Alastair Borthwick was born on February 17, 1913 and he passed away on September 25, 2003. He was an author, broadcaster and journalist. He began his life in Rutherglen and he grew up in Troon and Glasgow. He left Glasgow High School in 1929 when he was 16 to work on the Glasgow Herald. He went from the copytaker to being the editor of feature pages. After working on the paper’s “Open Air” page, he became interested in the climbing and hillwalking scene in Glasgow. He worked on articles about Clydebank and Glasgow’s working people traveling to the Highlands.
He began working on the Daily Mirror in 1935. As per wikivisually.com, his displeasure for the London lifestyle led him to return to Glasgow and become a BBC radio correspondent. A collection of his pieces from the Glasgow Herald was published in 1939 under the name “Always a Little Further.” T.S. Eliot insisted that the book be produced, despite the publisher’s doubt that it would appeal to the working class. The book has stayed in continuous print and it is one of Scotland’s best books about outdoor activity.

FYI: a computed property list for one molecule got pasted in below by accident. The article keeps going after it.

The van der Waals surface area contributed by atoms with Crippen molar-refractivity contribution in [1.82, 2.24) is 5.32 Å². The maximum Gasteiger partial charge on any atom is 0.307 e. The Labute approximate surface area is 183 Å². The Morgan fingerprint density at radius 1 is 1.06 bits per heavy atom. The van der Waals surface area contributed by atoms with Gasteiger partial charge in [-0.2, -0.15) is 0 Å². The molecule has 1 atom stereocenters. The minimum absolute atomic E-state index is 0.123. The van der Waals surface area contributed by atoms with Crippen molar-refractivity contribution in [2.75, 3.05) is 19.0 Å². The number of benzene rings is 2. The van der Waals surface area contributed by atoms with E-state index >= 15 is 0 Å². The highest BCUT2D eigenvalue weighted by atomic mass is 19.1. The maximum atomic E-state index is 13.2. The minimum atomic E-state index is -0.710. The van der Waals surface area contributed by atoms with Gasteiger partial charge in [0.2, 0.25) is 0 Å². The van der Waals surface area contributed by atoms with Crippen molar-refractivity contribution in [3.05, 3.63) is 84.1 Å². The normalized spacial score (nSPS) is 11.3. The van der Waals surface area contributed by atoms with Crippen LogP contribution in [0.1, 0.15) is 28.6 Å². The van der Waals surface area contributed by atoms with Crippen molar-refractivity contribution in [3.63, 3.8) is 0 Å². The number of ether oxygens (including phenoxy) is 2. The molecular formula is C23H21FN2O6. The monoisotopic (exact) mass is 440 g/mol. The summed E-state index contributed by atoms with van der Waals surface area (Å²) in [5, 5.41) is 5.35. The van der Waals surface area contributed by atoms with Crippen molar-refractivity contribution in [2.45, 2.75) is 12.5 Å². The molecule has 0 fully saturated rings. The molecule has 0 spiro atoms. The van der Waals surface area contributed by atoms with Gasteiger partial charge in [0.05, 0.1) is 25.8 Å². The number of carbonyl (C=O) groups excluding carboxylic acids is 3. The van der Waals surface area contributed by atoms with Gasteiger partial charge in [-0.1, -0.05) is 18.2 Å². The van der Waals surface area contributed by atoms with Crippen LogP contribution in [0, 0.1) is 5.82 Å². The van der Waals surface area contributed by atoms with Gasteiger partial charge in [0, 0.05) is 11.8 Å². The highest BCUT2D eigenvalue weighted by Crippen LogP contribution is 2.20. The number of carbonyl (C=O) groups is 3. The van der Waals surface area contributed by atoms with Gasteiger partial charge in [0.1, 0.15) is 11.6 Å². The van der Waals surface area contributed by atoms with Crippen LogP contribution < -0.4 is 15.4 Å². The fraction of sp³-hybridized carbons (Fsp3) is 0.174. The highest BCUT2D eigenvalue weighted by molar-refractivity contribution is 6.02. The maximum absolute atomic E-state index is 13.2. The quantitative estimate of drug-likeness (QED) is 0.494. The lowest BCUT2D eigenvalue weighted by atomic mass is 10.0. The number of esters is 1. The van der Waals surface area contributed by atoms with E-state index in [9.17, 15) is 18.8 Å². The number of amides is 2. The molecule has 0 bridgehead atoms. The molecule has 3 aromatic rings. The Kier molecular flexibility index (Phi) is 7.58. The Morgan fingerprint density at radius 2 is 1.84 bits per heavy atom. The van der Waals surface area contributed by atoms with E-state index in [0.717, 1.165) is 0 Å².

Alastair Borthwick was commissioned as an Intelligence Officer for the 5th Battalion, the Seaforth Highlanders, during the Second World War. The Seaforth Highlanders saw action in Belgium, France, Italy, Germany, Holland, North Africa, and Sicily. Borthwick stunned the Germans when he led a 600 man battalion behind enemy lines at night in the Netherlands. He wrote a book called “Sans Peur, The History of the 5th Battalion, The Seaforth Highlanders” that was published in 1946. The book was critically acclaimed when it was printed again in 1994.
Borthwick moved to Jura with his wife after the war to broadcast for the BBC. His family moved to Islay in 1952 and back to Glasgow so he could help with the 1951 Festival of Britain. He produced 150 half hour television programs for Grampian TV in the 1960s. His family moved to Ayrshire in the 1970s. He eventually went to Beith to live in a nursing home before he died in 2003.